All things environmental

Musings about the environment and all it touches, from education to city planning

Flintenbreite: the original vacuum toilets

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Flintenbreite eco-village in Lubeck

Last week when I described my visit to Jenfelder Au, I mentioned that Flintenbreite served as the inspiration.  Time to find out more about Flintenbreite.

Compared to Jenfelder Au, it’s a smaller development: 117 units in a mix of low-rise townhouses and duplexes over a 5.6-hectare site, in Lübeck, near Hamburg.  It is also older: it was built as one of the ecological complexes for the 2000 World Fair centered in Hanover, and permanent residents have lived in since 2002.

The World Fair was based on environmental concepts that became subsequently known as the Hannover principles.  Among these are:

  • the right of humanity and nature to co-exist in a healthy, supportive, diverse and sustainable condition.
  • the elimination of the concept of waste.
  • reliance on natural energy flows.

In Flintenbreite, this meant trying to use self-sustaining, integrated energy and wastewater concepts, as well as implementing innovative energy saving technologies, with an eye to minimizing interference with nature.  Yes, but how?  Remember, this is happening in the 90s, and some of things we now take for granted, such as cheap solar panels, don’t exist yet.

By all accounts an ordinary suburb -except for the toilets

This is where Dr Otterpohl came in.  He proposed to apply his conviction that human wastes are a resource. The core principle is simple: keep the wastes separated.  Much is the wastewater generated by a household: bath water, wash water, etc, is fairly clean and easy to treat. Toilet water is another story.  Otterpohl’s flash of insight was to use vacuum instead of flush water to dispose of these wastes – and then, ferment them, undiluted, into biogas.

None of the components of the system were new ideas.  Greywater separation was practiced in California. There were vacuum systems here and there, conveying ordinary sewage where large sewage pipes couldn’t be installed.  Methane digesters to produce biogas were already common in sewage treatment plants (but they fermented only sludge, not sewage, which is too dilute).

In Flintenbreite, the system designed by Dr Otterpohl uses an artificial wetland to treat greywater.  Urine, feces, and a small amount of water are conveyed to a central biogas digester which produces methane for the community; it is delivered to a cogeneration engine that supplies electricity and heat to the community. From what I could gather, the small volume of residual liquid produced by the digester is also treated in the wetland. (Originally the system was meant to digest kitchen wastes also; this part was never implemented, and biowastes are collected as part of the now-common municipal green wastes collection system.)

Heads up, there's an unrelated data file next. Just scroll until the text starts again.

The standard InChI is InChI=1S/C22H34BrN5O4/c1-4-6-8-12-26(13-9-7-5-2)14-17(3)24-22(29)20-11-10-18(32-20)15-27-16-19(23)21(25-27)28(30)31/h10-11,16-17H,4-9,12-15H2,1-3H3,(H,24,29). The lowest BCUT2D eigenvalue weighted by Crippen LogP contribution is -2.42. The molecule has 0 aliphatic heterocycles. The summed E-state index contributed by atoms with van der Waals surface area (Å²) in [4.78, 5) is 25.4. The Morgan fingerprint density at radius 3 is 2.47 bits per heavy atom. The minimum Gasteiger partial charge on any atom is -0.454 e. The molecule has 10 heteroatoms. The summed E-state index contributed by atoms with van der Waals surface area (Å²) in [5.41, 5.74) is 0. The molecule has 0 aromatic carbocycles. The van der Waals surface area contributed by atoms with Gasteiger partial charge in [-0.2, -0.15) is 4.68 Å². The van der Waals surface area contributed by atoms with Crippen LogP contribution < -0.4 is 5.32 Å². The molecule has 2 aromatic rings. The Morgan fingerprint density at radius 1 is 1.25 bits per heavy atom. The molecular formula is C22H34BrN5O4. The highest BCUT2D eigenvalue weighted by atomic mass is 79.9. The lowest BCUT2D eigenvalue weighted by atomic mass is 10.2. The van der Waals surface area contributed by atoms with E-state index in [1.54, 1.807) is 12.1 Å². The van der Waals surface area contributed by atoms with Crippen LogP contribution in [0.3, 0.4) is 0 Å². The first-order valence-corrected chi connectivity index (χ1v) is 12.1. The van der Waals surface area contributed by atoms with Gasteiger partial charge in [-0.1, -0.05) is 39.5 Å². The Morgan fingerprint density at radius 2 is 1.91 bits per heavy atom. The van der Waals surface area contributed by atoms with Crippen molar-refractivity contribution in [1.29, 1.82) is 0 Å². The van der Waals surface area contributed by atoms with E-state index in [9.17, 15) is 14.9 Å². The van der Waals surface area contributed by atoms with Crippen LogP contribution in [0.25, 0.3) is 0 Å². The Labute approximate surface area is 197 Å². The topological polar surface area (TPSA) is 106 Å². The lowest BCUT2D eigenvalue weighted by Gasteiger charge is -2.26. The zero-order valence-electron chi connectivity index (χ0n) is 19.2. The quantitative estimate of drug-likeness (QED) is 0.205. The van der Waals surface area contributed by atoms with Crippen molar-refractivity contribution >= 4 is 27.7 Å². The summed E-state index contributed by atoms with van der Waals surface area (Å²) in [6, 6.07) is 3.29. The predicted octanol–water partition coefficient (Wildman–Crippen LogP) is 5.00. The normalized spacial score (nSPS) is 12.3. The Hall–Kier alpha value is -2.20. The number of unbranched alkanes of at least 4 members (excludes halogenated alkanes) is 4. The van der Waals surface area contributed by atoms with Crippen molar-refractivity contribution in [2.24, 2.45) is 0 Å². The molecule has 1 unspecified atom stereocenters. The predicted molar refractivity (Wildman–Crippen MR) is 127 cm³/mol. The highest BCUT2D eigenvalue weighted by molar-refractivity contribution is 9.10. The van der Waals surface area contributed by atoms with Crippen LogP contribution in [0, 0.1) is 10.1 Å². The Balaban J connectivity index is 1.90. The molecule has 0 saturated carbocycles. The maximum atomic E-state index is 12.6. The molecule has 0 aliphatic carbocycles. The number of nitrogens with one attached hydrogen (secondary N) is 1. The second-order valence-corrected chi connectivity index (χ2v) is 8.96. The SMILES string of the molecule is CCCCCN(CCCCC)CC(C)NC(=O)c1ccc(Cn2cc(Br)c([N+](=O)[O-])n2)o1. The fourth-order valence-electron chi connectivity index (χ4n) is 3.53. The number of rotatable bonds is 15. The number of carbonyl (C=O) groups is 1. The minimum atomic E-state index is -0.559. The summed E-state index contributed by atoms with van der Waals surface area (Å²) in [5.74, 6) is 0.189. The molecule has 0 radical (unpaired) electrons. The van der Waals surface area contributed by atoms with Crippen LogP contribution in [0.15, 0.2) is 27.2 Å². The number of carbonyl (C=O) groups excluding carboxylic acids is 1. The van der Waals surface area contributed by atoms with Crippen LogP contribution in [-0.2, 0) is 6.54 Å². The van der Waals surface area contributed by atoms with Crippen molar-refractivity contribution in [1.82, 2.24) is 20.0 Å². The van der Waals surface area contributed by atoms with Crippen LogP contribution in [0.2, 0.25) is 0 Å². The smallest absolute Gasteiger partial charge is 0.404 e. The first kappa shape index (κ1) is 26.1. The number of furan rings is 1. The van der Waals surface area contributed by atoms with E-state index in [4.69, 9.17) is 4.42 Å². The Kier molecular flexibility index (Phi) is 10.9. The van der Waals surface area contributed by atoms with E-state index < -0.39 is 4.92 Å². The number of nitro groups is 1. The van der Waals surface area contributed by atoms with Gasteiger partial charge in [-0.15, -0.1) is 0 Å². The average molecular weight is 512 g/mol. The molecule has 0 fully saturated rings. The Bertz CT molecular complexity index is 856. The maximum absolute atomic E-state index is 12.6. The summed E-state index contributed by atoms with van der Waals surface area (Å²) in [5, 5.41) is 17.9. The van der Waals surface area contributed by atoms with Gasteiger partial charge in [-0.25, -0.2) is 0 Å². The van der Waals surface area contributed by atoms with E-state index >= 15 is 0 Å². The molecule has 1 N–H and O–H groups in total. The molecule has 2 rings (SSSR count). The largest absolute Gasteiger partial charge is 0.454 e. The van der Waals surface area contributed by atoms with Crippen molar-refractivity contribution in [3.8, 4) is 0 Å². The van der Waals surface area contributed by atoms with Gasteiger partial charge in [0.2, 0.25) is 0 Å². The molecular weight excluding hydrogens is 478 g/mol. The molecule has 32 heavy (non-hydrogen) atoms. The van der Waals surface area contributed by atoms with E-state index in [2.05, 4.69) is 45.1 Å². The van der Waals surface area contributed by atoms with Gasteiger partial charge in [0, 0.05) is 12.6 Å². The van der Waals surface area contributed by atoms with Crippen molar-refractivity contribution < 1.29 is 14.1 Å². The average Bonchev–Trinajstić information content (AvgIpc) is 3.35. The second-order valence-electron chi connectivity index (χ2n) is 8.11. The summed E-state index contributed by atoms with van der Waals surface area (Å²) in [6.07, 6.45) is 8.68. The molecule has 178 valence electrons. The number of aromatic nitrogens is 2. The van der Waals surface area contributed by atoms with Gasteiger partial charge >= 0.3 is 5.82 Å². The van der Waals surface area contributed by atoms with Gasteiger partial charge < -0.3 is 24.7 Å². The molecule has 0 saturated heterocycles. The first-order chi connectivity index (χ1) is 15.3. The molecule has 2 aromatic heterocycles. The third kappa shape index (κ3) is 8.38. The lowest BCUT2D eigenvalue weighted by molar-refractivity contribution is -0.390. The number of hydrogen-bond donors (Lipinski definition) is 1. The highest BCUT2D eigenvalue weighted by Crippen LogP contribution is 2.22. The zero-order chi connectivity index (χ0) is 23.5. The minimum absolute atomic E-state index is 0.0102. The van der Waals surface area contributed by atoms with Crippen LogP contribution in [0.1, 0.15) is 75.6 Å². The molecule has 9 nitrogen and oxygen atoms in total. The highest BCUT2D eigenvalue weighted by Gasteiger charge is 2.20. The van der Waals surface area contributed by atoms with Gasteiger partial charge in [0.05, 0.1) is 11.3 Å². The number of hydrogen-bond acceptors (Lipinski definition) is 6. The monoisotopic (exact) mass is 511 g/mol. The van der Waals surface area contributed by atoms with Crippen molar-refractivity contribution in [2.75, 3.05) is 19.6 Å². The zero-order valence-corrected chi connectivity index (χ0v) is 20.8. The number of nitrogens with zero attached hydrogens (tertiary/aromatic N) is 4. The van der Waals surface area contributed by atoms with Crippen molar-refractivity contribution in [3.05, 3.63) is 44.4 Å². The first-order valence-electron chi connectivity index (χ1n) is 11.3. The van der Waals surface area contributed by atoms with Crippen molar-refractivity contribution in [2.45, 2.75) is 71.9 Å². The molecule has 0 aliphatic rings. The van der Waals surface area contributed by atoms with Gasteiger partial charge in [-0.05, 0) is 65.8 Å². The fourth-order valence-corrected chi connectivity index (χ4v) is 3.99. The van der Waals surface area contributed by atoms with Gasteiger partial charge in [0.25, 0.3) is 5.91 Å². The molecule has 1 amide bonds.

A bird’s eye view

A video, linked here, shows the site, with Dr Otterpohl explaining how the system works.  It is only available in German, and can’t be found in YouTUbe, but you still get an idea of what the place looks like.  It’s under ten minutes long; at 1:30, Otterpohl shows how silly it is to mix the large volume of greywater with the small concentrate of blackwater, using a shot glass and a Bavarian beer stein for comparison. Three minutes in you see the artificial wetland and how it was constructed: requires little energy, it looks good, it produces clear water.  According to a resident, the system never smells, and the kids adjusted quickly to the toilet (which, despite using vacuum, isn’t particularly noisy).  The guts of the system: collection tank, biogas digester, biogas collection tank, and cogen system (engine and generator), are shown from the 8th minute.

The water flows in Flintenbreite

If you’d like more details, you can listen to a podcast – in English, this time – narrated by Dr Otterpohl, here, or take a look at a set of presentation slides, here, or a summary, here.

With all this, you would think Dr Otterpohl is proud of his pioneering system at Flintenbreite, prouder yet that the system is now scaled up at a larger scale at Jenfelder Au.  But when I interviewed him, he was somewhat bitter about Jenfelder Au.  He has been elbowed aside, now that the design has been shown to work. I can imagine why, though – ha may not be an easy person to work with.  Ever the perfectionist, and the visionary, he says that the system should not be copied unless it incorporates one final separation: feces and urine should not be collected together.  Feces are the source of biogas, are semi-solid, and may contain pathogens.  Urine is a liquid that contains fertilizing elements.  It is foolish to blend them, he says.

I’ll be profiling Dr Otterpohl’s new research on separating toilets and management system in another post, because it is also quite remarkable.  But for now, I’d like to give him his due: if the vacuum toilets of Flintenbreite was the only system he ever designed, there would still be a lot to be thankful for.  I’m a bit awe-struck, myself.

 

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Written by enviropaul

July 21, 2019 at 1:20 pm

One Response

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  1. […] So I’ll have to wait longer yet before I can find someone who can discuss whether the system has lived up to expectations.  Or maybe next time I’ll go visit Flintenbreite, a similar complex a few kilometers away in Lubeck.  Flintenbreite was the inspiration for Jenfelder Au: it is much smaller, but it has been operating, trouble free, for nearly twenty years.  That’ll be my next post, I hope. […]


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